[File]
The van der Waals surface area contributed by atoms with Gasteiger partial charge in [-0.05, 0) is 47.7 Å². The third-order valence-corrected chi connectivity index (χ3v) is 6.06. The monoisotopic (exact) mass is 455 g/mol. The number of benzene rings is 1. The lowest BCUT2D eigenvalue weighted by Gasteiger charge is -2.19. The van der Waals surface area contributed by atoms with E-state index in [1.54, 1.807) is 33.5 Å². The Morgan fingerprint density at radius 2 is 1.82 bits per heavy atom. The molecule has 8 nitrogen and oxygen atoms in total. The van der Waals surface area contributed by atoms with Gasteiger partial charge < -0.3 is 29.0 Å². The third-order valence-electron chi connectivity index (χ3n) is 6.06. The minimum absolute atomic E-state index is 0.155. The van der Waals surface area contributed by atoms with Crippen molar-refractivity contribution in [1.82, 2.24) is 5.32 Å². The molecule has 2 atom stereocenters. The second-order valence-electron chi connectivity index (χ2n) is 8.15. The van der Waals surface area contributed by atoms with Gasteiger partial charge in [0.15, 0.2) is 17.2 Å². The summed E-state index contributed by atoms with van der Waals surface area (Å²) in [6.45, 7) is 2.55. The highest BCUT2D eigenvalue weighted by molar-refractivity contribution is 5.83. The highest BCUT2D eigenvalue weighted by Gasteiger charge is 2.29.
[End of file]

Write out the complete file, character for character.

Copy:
The van der Waals surface area contributed by atoms with Gasteiger partial charge in [-0.05, 0) is 47.7 Å². The third-order valence-corrected chi connectivity index (χ3v) is 6.06. The monoisotopic (exact) mass is 455 g/mol. The number of benzene rings is 1. The lowest BCUT2D eigenvalue weighted by Gasteiger charge is -2.19. The van der Waals surface area contributed by atoms with E-state index in [1.54, 1.807) is 33.5 Å². The Morgan fingerprint density at radius 2 is 1.82 bits per heavy atom. The molecule has 8 nitrogen and oxygen atoms in total. The van der Waals surface area contributed by atoms with Gasteiger partial charge < -0.3 is 29.0 Å². The third-order valence-electron chi connectivity index (χ3n) is 6.06. The minimum absolute atomic E-state index is 0.155. The van der Waals surface area contributed by atoms with Crippen molar-refractivity contribution in [1.82, 2.24) is 5.32 Å². The molecule has 2 atom stereocenters. The second-order valence-electron chi connectivity index (χ2n) is 8.15. The van der Waals surface area contributed by atoms with Gasteiger partial charge in [0.15, 0.2) is 17.2 Å². The summed E-state index contributed by atoms with van der Waals surface area (Å²) in [6.45, 7) is 2.55. The highest BCUT2D eigenvalue weighted by molar-refractivity contribution is 5.83. The highest BCUT2D eigenvalue weighted by Gasteiger charge is 2.29.